How To Successfully Work With Micro-Influencers
Micro-influencers rock influencer marketing. Here’s everything to know about these niche content creators.
Table of Contents
- What are Micro-Influencers?
- How Many Followers Do Micro-Influencers Have?
- Why Should Brands Care About Micro-Influencer Marketing?
- Types of Micro-Influencers
- How to Know You’re Working with Micro-Influencers
- Are Micro-Influencers Better Than Celebrities?
- How Much Do Micro-Influencers Charge?
- How Much Money Do Micro-Influencers Make?
- Most Popular Micro-Influencers
- How Do You Work with Micro-Influencers?
Micro-influencers rock influencer marketing. Here’s everything to know about these niche content creators.
If you’re familiar with influencer marketing, then you’re definitely familiar with micro-influencers. In 2019, micro-influencers made up 90% of all influencer activity, leaving many to wonder if the days of the big-named celebrity influencers are long gone.
There are many reasons why brands benefit from micro-influencer collaborations. Their small audience size (yes, SMALL) connects brands with loyal fans who already consider these niche influencers thought leaders. Their content is often focused and niche, making it easier to identify influencers who align with campaign goals. And, maybe best of all, they are very affordable.
Sounds great, doesn’t it? Still, understanding how micro-influencers benefit brand goals isn’t that straightforward. Let’s explore the nuances of micro-influencer marketing and how marketers can leverage the big benefits of smaller followings.
What are Micro-Influencers?
By definition, micro-influencers are social media users who have smaller, more niche audiences. They aren’t household names. They don’t get stopped on the streets for autographs. They’re simply content creators who have lots of people watching them and can therefore help brands promote their products in front of new audiences.
Micro-influencers aren’t to be confused with macro-influencers, whose followings top the 100K mark. They’re not quite celebrities yet (you’ll need over a million followers to achieve that status), but they’re pretty big names and well on their way to stardom.
How Many Followers Do Micro-Influencers Have?
Micro-influencer followings can vary depending on their level of influence, niche, and platform. Generally speaking, a micro-influencer will have somewhere between 1,000 and 100,000 followers. Some may also argue that followings of 1,000 to 10,000 users are considered nano-influencers (tomato, tomahto).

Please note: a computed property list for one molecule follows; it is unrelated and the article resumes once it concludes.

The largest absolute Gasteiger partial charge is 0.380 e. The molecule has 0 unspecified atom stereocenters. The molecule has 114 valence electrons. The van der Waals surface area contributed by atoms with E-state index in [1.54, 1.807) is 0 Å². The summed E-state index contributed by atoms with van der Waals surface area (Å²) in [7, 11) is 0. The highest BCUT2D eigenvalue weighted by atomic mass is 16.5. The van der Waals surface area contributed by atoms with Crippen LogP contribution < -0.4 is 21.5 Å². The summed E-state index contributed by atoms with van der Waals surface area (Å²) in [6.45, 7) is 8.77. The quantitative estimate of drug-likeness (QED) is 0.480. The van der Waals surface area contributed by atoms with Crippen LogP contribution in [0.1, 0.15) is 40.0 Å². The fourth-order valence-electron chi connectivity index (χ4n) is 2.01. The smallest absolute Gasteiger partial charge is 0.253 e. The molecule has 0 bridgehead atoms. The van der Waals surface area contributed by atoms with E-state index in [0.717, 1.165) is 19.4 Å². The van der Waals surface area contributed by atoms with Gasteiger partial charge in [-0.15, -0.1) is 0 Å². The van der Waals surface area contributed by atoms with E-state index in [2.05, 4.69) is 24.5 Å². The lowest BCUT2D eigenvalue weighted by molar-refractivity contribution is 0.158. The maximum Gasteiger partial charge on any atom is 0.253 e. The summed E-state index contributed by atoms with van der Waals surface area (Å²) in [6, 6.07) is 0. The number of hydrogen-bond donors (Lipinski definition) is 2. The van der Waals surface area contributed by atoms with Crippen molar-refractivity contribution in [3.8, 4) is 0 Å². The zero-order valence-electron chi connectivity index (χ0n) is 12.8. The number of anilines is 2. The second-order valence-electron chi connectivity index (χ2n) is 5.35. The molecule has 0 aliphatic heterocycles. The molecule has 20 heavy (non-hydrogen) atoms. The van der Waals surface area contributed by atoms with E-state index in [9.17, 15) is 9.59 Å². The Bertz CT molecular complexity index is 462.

There is a common misconception about influencers: The more followers they have, the more influence they have.
In reality, this is far from true. Influencers with a large audience have followers of every age, demographic, and interest. So, while a high number of users may see your content, they are not always relevant.
A micro-influencer audience usually tends to fall under a single umbrella. Even though their content reaches fewer people, it is reaching the people who matter. Essentially, micro-influencers are the very definition of quality over quantity.
Why Should Brands Care About Micro-Influencer Marketing?
This distinctive set of influencers is super unique to social media advertising. They create high-quality content and distribute it to a tailored audience, cutting out the need to pay professional designers or photographers and run paid campaigns.
In short, micro-influencers can save you big bucks and give you even bigger results. You’re not paying celebrity prices to spread the word about your brand or products. And since micro-influencers typically have solid relationships with their audiences, there’s a good chance you’ll see more engagement and results for your investment.
Types of Micro-Influencers
Micro-influencers are the most common type of influencer on Instagram. They’re also growing on other platforms too, like TikTok, YouTube, and even LinkedIn.
Beyond follower count, there are different types of micro-influencer campaigns that will help you to narrow your focus. They include:
Influencers with their own blogs have more than one way to connect with their audience. They often share content on the blog and in their social media content. Bloggers are helpful for building brand awareness and driving one-off sales.
The same holds true for vloggers — they offer more than one way to share content with their target audience, and they offer video content rather than text-based content.
Activists help to build awareness around an issue or cause. They excel at creating emotional responses, fostering engagement, making an impact, and nurturing honest, authentic connections with their audience. Higher engagement rates come easier when people care about a cause or issue.
Thought Leaders and Subject Matter Experts
Influencers on a particular topic tend to have loyal followings. They might be doctors, lawyers, consultants, spiritual leaders, scientists, or anyone who has hands-on experience not available to the average consumer.
Niche Instagram Influencers
Instagram influencer niches, such as gamers, beauty and fashion mavens, and outdoor enthusiasts provide a great place to start your micro-influencer marketing. Engagement rates tend to be high with niche influencer marketing campaigns.
Viral Social Media Sensations
Accidental influencers whose content has somehow gone viral can be great resources to promote your brand or product. They might not be experts, but they’re recognized and beloved by their audience.
How to Know You’re Working With a Micro Influencer
The first step of running a campaign with micro-influencers is finding the perfect micro-influencer. Many find identifying a micro-influencer hard. Are micro-influencers identified by follower count, likes, or engagement?